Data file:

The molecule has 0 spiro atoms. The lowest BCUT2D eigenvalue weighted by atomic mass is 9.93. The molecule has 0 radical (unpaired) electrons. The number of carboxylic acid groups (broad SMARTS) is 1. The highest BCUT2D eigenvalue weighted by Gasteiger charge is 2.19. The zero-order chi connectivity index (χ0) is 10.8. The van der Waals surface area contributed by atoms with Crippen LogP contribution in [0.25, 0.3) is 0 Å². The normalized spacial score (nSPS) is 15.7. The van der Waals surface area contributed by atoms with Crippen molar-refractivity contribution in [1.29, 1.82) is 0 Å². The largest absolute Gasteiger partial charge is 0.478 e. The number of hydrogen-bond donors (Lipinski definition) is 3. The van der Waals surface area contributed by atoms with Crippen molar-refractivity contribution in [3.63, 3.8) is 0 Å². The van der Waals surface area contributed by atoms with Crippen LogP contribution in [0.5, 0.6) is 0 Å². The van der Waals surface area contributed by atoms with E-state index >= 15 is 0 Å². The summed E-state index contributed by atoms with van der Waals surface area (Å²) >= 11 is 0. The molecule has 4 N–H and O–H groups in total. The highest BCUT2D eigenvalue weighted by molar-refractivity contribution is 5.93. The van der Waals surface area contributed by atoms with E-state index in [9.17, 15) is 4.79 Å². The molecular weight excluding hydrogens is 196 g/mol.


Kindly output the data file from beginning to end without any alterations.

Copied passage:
The molecule has 0 spiro atoms. The lowest BCUT2D eigenvalue weighted by atomic mass is 9.93. The molecule has 0 radical (unpaired) electrons. The number of carboxylic acid groups (broad SMARTS) is 1. The highest BCUT2D eigenvalue weighted by Gasteiger charge is 2.19. The zero-order chi connectivity index (χ0) is 10.8. The van der Waals surface area contributed by atoms with Crippen LogP contribution in [0.25, 0.3) is 0 Å². The normalized spacial score (nSPS) is 15.7. The van der Waals surface area contributed by atoms with Crippen molar-refractivity contribution in [1.29, 1.82) is 0 Å². The largest absolute Gasteiger partial charge is 0.478 e. The number of hydrogen-bond donors (Lipinski definition) is 3. The van der Waals surface area contributed by atoms with Crippen molar-refractivity contribution in [3.63, 3.8) is 0 Å². The van der Waals surface area contributed by atoms with Crippen LogP contribution in [0.5, 0.6) is 0 Å². The van der Waals surface area contributed by atoms with E-state index >= 15 is 0 Å². The summed E-state index contributed by atoms with van der Waals surface area (Å²) >= 11 is 0. The molecule has 4 N–H and O–H groups in total. The highest BCUT2D eigenvalue weighted by molar-refractivity contribution is 5.93. The van der Waals surface area contributed by atoms with E-state index in [9.17, 15) is 4.79 Å². The molecular weight excluding hydrogens is 196 g/mol.